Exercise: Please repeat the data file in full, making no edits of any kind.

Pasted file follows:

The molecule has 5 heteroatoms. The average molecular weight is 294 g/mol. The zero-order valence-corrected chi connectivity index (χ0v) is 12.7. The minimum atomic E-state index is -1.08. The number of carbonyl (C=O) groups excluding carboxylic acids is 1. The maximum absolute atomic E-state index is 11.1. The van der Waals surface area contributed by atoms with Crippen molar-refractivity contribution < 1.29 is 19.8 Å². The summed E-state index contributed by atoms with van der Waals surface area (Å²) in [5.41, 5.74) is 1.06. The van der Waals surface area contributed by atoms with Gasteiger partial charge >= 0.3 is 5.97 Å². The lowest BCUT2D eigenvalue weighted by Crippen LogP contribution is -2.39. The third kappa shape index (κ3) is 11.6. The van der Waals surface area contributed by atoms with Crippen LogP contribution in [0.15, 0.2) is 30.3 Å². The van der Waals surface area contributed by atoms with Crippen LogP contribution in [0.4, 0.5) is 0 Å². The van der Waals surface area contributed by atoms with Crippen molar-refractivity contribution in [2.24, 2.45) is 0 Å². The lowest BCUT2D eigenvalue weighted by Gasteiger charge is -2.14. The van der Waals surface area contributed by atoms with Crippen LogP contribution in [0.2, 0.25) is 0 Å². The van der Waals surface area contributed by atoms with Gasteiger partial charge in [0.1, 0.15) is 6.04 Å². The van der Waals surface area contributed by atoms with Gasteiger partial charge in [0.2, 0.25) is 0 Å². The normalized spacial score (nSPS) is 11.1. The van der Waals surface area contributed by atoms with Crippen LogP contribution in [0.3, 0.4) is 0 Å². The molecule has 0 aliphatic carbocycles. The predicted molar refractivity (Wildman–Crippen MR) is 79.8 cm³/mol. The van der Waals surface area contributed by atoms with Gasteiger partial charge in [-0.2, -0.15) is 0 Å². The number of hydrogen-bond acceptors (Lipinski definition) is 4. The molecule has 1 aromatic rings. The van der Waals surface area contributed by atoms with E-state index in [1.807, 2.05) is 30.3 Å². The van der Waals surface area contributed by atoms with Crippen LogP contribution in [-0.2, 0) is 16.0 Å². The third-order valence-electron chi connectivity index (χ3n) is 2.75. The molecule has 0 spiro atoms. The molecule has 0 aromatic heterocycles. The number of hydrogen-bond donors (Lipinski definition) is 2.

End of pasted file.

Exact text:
The molecule has 5 heteroatoms. The average molecular weight is 294 g/mol. The zero-order valence-corrected chi connectivity index (χ0v) is 12.7. The minimum atomic E-state index is -1.08. The number of carbonyl (C=O) groups excluding carboxylic acids is 1. The maximum absolute atomic E-state index is 11.1. The van der Waals surface area contributed by atoms with Crippen molar-refractivity contribution < 1.29 is 19.8 Å². The summed E-state index contributed by atoms with van der Waals surface area (Å²) in [5.41, 5.74) is 1.06. The van der Waals surface area contributed by atoms with Gasteiger partial charge >= 0.3 is 5.97 Å². The lowest BCUT2D eigenvalue weighted by Crippen LogP contribution is -2.39. The third kappa shape index (κ3) is 11.6. The van der Waals surface area contributed by atoms with Crippen LogP contribution in [0.15, 0.2) is 30.3 Å². The van der Waals surface area contributed by atoms with Crippen LogP contribution in [0.4, 0.5) is 0 Å². The van der Waals surface area contributed by atoms with Crippen molar-refractivity contribution in [2.24, 2.45) is 0 Å². The lowest BCUT2D eigenvalue weighted by Gasteiger charge is -2.14. The van der Waals surface area contributed by atoms with Crippen LogP contribution in [0.2, 0.25) is 0 Å². The van der Waals surface area contributed by atoms with Gasteiger partial charge in [0.1, 0.15) is 6.04 Å². The van der Waals surface area contributed by atoms with Gasteiger partial charge in [0.2, 0.25) is 0 Å². The normalized spacial score (nSPS) is 11.1. The van der Waals surface area contributed by atoms with Crippen LogP contribution in [0.3, 0.4) is 0 Å². The molecule has 0 aliphatic carbocycles. The predicted molar refractivity (Wildman–Crippen MR) is 79.8 cm³/mol. The van der Waals surface area contributed by atoms with Gasteiger partial charge in [-0.2, -0.15) is 0 Å². The number of hydrogen-bond acceptors (Lipinski definition) is 4. The molecule has 1 aromatic rings. The van der Waals surface area contributed by atoms with E-state index in [1.807, 2.05) is 30.3 Å². The van der Waals surface area contributed by atoms with Crippen LogP contribution in [-0.2, 0) is 16.0 Å². The third-order valence-electron chi connectivity index (χ3n) is 2.75. The molecule has 0 spiro atoms. The molecule has 0 aromatic heterocycles. The number of hydrogen-bond donors (Lipinski definition) is 2.